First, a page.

The account @irineuteixera45 also posted hashtags related to the campaign, such as #ForaBarroso (“Barroso out!”), alongside unsubstantiated claims that the Supreme Court justice interfered in the Brazilian election.

Screencap of tweets published by @irineuteixera45 that targeted Brazilian Supreme Court judges. (Source:@irineuteixera45/archive, left; @irineuteixera45/archive, right)

Another account displaying signs of inauthentic behavior was @JoaquinAlende, which at the time of publishing had more than 600 followers. The account routinely publishes messages criticizing Lula and his government. On July 13, however, the account tweeted the hashtag #ImpeachmentBarroso and accused the Supreme Court and the Lula’s Partido dos Trabalhadores (Brazilian Worker’s Party) of being criminal organizations, comparing them to the Brazilian gangs Primeiro Comando da Capital (First Capital Command) and Comando Vermelho (Red Command).

Screencap of an image posted to X comparing the Supreme Court to criminal organizations. (Source: @JoaquinAlende/archive)

The profile picture for @JoaquinAlende appeared to have been taken from an online stock photography website and altered, possibly to avoid detection, a common indicator of inauthentic behavior. This was one of two accounts in the network – the other being @NiviaSkie, which has since been suspended – to have reappropriated a stock photo from elsewhere online.

Visual comparison of the profile photo of the @JoaquinAlende X account (at left and top right) with that of the same picture available on stock photography websites (at right). The person behind the account appears to have digitally altered the original stock photo. (Source: @JoaquinAlende/archive, left and top right; Shutterstock/archive, center bottom; Adobe Stock/archive, bottom right)

Keeping the impeachment campaign alive

The DFRLab also found evidence of an attempt to keep the hashtags on X’s trending list over a period of weeks. The account @Conservadora191, which was among the most significant amplifiers during the July 13 spike, continued posting and reposting the hashtag #ForaBarroso at least thirty-two times through July 25. The profile, which has more than 59,000 followers, also encouraged other accounts to use the hashtag, publishing posts in Portuguese that said, “Have you already posted #ForaBarroso today?” (July 13), “Have you given up on #ForaBarroso? I haven’t” (July 16), and “Don’t forget Barroso’s statement” (July 17).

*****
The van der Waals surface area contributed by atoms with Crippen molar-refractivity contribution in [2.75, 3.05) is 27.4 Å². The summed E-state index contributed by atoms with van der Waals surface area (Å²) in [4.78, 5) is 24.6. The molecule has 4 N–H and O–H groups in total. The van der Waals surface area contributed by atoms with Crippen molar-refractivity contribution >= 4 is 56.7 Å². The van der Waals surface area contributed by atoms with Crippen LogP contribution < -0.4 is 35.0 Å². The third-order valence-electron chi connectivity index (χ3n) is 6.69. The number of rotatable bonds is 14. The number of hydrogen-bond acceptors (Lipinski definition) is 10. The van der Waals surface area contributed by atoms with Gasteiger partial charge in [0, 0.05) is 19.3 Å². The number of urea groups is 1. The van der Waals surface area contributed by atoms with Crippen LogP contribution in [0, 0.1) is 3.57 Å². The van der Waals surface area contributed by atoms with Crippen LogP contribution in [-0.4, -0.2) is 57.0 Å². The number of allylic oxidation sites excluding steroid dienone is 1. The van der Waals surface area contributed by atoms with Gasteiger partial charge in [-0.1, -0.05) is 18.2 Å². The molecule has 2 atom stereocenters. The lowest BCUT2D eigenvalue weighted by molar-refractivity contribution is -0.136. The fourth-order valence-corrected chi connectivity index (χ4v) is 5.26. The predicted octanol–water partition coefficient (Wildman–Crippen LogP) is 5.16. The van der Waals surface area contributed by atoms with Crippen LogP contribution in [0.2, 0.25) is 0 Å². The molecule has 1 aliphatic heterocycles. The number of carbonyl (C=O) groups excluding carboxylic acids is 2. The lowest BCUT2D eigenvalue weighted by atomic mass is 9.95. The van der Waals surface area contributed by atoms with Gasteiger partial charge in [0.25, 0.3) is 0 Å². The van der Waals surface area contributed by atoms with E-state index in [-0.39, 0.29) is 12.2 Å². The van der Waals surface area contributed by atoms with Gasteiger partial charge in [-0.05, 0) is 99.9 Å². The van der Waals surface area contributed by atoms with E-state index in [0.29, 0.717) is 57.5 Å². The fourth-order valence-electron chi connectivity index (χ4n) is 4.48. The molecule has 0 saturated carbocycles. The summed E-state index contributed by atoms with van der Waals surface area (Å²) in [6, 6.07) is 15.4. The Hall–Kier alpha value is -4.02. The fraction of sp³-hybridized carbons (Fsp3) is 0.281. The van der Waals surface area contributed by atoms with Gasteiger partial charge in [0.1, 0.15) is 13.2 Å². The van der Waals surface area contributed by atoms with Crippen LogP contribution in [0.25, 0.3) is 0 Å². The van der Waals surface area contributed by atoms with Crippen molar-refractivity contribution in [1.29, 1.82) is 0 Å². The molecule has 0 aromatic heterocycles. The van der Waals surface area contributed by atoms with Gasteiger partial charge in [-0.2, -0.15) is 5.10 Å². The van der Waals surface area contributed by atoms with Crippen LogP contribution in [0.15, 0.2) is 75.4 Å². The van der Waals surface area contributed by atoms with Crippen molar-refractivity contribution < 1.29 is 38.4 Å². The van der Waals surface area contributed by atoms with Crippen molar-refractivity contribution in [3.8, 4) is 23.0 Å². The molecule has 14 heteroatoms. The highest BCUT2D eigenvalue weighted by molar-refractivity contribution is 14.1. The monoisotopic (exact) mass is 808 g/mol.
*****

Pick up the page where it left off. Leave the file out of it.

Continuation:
Screencaps of tweets from @Conservadora191 urging other accounts to use the hashtag #ForaBarroso. (Source: @Conservadora191/archive, top left; @Conservadora191/archive, bottom left; @Conservadora191/archive, top right; @Conservadora191/archive, bottom right)

On July 19, satiric pro-Bolsonaro account @VanLiberdade, which has 215,000 followers, posted an image showing a list of ninety Brazilian parliamentarians and claimed they supported Barroso’s impeachment. While a group of eighty-one parliamentarians is reported to have filed a formal impeachment request, the tweet also portrayed the situation as Congress being more broadly against Barroso. According to these reports, eleven senators and seventy deputies signed the letter, which if accurate would still not make up a majority of either chamber. The Brazilian senate has eighty-one sitting senators, while the deputies chamber comprises 153 deputies.